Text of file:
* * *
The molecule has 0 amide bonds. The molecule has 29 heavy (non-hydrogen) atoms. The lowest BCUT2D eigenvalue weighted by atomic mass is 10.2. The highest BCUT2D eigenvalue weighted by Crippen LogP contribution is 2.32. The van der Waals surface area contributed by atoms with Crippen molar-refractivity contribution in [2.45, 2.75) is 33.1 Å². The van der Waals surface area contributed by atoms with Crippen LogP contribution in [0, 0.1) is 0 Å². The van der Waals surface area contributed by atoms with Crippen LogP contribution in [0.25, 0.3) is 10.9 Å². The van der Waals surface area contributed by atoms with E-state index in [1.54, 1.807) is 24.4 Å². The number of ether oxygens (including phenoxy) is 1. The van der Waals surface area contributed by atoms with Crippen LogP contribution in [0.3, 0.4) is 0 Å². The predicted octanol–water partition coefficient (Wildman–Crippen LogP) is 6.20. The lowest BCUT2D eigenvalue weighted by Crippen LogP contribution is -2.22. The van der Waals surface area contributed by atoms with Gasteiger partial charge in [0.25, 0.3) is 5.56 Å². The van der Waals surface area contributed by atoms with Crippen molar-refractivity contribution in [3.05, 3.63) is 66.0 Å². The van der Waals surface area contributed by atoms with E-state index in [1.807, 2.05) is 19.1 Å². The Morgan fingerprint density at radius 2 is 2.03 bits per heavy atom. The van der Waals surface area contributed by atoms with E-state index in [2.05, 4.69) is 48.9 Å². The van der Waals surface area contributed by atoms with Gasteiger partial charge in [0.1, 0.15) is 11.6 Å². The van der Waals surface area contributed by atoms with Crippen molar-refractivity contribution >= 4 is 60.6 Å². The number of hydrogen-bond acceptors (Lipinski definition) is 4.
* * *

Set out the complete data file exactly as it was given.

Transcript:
The molecule has 0 amide bonds. The molecule has 29 heavy (non-hydrogen) atoms. The lowest BCUT2D eigenvalue weighted by atomic mass is 10.2. The highest BCUT2D eigenvalue weighted by Crippen LogP contribution is 2.32. The van der Waals surface area contributed by atoms with Crippen molar-refractivity contribution in [2.45, 2.75) is 33.1 Å². The van der Waals surface area contributed by atoms with Crippen LogP contribution in [0, 0.1) is 0 Å². The van der Waals surface area contributed by atoms with Crippen LogP contribution in [0.25, 0.3) is 10.9 Å². The van der Waals surface area contributed by atoms with E-state index in [1.54, 1.807) is 24.4 Å². The number of ether oxygens (including phenoxy) is 1. The van der Waals surface area contributed by atoms with Crippen LogP contribution in [0.3, 0.4) is 0 Å². The predicted octanol–water partition coefficient (Wildman–Crippen LogP) is 6.20. The lowest BCUT2D eigenvalue weighted by Crippen LogP contribution is -2.22. The van der Waals surface area contributed by atoms with Gasteiger partial charge in [0.25, 0.3) is 5.56 Å². The van der Waals surface area contributed by atoms with Crippen molar-refractivity contribution in [3.05, 3.63) is 66.0 Å². The van der Waals surface area contributed by atoms with E-state index in [1.807, 2.05) is 19.1 Å². The Morgan fingerprint density at radius 2 is 2.03 bits per heavy atom. The van der Waals surface area contributed by atoms with E-state index in [2.05, 4.69) is 48.9 Å². The van der Waals surface area contributed by atoms with Gasteiger partial charge in [0.1, 0.15) is 11.6 Å². The van der Waals surface area contributed by atoms with Crippen molar-refractivity contribution >= 4 is 60.6 Å². The number of hydrogen-bond acceptors (Lipinski definition) is 4.